Yeah, I kind of like to think about the training process essentially as almost like iterative testing, with table tests of some function. If you’re thinking about the trial and error process, then you parameterize these bits of the function… And if you’re wondering “Well, how good is my parameterization? How good did I pick my numbers?”, then what you wanna do is you wanna try some examples and see how many you get right.
The difference with a traditional software engineering function is that you always expect to get all the examples right. For your API endpoints you have a bunch of examples in a table; you want to get 100% of those right, and fail if you miss one.
In the case of the machine learning or AI model, you’re gonna have a bunch of example images. Some of them are gonna have cats, some of them are not gonna have cats. You would never expect to get all of them right, but you want to get as many as possible. So what you do is you choose some random parameters to start with, and then you run your examples through and see how many you got right. Maybe you got like 20% right, or something.
Then you tweak your parameters a little bit and try again, and maybe you got 25% right, so you’re kind of going in the right direction with your parameters… And you kind of just do this iteratively over and over, until you get the best parameter set that you can find. That’s how the training process works.
Now, there’s various mathematics that help in that, in terms of not just randomly choosing parameters, but moving them in the right direction… But it’s essentially that trial and error. Now, it depends in terms of the training data and how much you need, it depends on how complicated your model is.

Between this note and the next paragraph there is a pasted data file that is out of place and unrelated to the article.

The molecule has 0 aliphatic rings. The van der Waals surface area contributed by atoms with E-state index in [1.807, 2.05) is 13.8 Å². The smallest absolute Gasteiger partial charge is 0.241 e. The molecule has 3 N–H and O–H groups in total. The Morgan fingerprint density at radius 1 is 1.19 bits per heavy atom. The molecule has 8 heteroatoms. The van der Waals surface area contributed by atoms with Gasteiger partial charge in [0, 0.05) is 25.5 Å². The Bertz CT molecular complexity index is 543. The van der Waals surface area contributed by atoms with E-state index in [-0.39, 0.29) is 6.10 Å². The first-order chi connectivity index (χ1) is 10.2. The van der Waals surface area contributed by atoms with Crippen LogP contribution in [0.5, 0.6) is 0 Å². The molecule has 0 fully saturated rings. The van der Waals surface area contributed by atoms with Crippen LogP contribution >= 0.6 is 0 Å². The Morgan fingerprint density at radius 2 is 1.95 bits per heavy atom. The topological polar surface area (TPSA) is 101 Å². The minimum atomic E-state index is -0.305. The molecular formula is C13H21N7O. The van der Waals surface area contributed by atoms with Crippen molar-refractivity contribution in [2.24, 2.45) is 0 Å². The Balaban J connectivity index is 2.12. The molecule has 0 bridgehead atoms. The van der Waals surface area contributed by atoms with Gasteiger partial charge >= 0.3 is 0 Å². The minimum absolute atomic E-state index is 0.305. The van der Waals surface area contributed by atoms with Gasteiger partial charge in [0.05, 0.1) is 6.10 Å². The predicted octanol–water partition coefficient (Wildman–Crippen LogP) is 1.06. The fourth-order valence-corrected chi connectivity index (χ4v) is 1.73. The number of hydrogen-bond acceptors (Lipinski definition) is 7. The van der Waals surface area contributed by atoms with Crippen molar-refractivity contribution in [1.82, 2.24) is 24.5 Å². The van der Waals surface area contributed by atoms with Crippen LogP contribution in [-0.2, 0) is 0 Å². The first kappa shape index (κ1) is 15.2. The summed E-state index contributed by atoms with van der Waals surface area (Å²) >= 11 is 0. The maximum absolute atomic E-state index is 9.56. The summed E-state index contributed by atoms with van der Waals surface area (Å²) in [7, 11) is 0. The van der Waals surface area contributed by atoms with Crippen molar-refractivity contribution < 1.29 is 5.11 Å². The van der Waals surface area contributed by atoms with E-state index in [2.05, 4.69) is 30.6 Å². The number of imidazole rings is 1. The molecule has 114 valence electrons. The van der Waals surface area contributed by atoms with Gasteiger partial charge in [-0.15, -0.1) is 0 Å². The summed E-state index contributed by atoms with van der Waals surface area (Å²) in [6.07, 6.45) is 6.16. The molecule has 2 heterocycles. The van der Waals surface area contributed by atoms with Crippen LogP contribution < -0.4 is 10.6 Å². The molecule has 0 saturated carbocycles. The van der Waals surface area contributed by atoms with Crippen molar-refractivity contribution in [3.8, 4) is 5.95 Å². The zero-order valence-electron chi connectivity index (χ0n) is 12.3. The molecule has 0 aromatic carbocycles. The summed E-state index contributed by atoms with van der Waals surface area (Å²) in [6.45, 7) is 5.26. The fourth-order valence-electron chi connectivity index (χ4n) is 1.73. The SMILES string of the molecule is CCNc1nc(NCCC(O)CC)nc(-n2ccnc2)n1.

If you have just one if statement, then it’s gonna be fairly quick to parameterize that, and you might not need that many examples. But if you have over a billion parameters, like some of these larger models that we see now, you’re not going to find all of those parameters with 100 examples. You need very, very many examples, which is why with the scale of model complexity that we’ve seen over recent years, we’ve seen a similar sort of boom in how much training data is needed.
At the same time, we’ve seen various tricks that allow you to adapt or fine-tune models, and not always start from scratch with your training process… Which has been one of the reasons why things are moving so quickly – there’s this kind of idea of piggy-backing off of other’s work. Google might have trained already on 200 terabytes of data, and you’re just fine-tuning to a particular problem, so you don’t need as much.